Few people get excited about auditing or regulatory requirements. However, given the rapid pace of change within the regulatory and compliance landscape in recent years, there is reason to get excited about data center auditing. The auditing rules that data centers need to meet are changing in some ways, and stakeholders must track and respond to the changes if they want to remain in compliance with the various regulatory and industry auditing standards they need to meet.
Data center auditing overview
Data center auditing procedures fall into two main categories:
- Audits that data center operators voluntarily perform to help optimize cost, performance, security, and other priorities.
- Audits that are required by regulations or industry standards.
The first category consists of audits that are subjective and vary widely from one data center to another. Given this, it's hard to identify any central trends involving voluntary audits.
Trends in data center auditing
The second type of data center audit – audits that are formally required by regulations – has seen a lot of change in recent years.
Perhaps the most notable shift was the replacement of SAS 70 and SSAE 16, which are auditing standards that play a key role in SOC 2 compliance, with SSAE 18, which is an updated version of the standard. This change doesn't fundamentally alter the reporting requirements for data centers that need to achieve SOC compliance, but it does update some of the reporting details.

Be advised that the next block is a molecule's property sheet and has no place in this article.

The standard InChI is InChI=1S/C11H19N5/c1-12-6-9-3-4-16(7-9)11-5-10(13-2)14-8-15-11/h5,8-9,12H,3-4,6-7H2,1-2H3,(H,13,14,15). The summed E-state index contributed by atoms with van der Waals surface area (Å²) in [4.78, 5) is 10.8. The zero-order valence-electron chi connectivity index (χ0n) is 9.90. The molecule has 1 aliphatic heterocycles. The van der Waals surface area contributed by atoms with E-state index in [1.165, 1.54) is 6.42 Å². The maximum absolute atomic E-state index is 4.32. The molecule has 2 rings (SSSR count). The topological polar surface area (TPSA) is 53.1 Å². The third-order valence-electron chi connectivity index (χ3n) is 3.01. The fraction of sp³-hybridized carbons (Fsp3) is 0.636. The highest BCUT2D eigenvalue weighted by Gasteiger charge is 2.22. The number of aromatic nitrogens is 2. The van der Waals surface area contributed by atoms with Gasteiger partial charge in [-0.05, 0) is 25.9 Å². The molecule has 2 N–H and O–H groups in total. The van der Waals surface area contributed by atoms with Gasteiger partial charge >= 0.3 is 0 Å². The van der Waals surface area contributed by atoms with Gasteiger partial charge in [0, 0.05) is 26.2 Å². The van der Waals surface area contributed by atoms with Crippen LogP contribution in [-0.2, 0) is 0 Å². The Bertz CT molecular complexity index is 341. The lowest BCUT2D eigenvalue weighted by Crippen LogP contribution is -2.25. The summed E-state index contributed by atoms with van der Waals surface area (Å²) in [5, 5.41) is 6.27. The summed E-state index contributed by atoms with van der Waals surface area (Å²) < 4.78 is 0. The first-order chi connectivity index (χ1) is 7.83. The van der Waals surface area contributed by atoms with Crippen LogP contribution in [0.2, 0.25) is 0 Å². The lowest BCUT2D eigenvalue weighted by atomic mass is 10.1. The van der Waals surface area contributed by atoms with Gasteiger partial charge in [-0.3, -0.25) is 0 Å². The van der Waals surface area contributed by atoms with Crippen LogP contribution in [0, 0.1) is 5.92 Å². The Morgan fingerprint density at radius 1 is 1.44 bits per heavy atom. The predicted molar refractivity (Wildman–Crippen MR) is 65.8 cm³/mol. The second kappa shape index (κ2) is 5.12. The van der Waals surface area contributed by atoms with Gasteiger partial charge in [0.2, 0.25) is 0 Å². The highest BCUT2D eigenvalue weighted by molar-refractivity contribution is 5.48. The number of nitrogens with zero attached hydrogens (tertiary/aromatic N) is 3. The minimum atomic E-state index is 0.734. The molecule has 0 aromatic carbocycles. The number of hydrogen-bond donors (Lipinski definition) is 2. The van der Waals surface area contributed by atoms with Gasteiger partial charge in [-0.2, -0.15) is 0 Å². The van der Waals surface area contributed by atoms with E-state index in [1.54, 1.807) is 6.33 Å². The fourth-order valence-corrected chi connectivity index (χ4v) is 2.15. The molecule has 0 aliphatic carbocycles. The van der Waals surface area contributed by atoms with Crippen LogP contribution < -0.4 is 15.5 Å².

Another major compliance change currently in the works is the introduction of PCI DSS 4.0, which took effect in March 2022. PCI DSS is a set of compliance standards maintained by the payment processing industry. The rules aren't designed for data centers in particular – indeed, data centers are not an explicit focus of PCI DSS – but are a consideration for data centers that want to host workloads that process payments in some way.
For that reason, data center operators may need to update their auditing strategies to reflect the new rules introduced by PCI DSS 4 – which, among other enhancements, imposes much stricter requirements related to security and authentication. Those requirements could impact the physical and virtual security protections that data centers need to implement if they want to achieve PCI DSS compliance.
Beyond auditing: Other data center compliance changes
Beyond PCI DSS, there are a host of other compliance regulations and standards that some data centers may need to meet, especially if they cater to certain industries or operate in certain regions.
For example, data centers that host healthcare-related workloads may need to comply with HIPAA, the major healthcare data privacy protection regulation in the United States. The GDPR, CPRA, and CCPA data privacy regulations also impact data centers that are based in – or, in some cases, merely serve users based in – particular jurisdictions.
These compliance frameworks haven't seen major updates in recent years, so auditing strategies that data centers already have in place to help comply with HIPAA, GDPR, CCPA and similar regulations should continue to work for the foreseeable future.
However, some changes may be in the works over the course of 2023 at least for HIPAA, so data center operators should monitor the compliance landscape closely to make sure they remain compliant with whichever auditing or other mandates the regulations impose.
The auditing requirements that data centers must heed haven't been totally upended, but they are changing in notable ways. If you're not paying attention – and if your data center auditing strategy is stuck in the 2010s – now's the time to figure out how to meet new and emerging auditing mandates.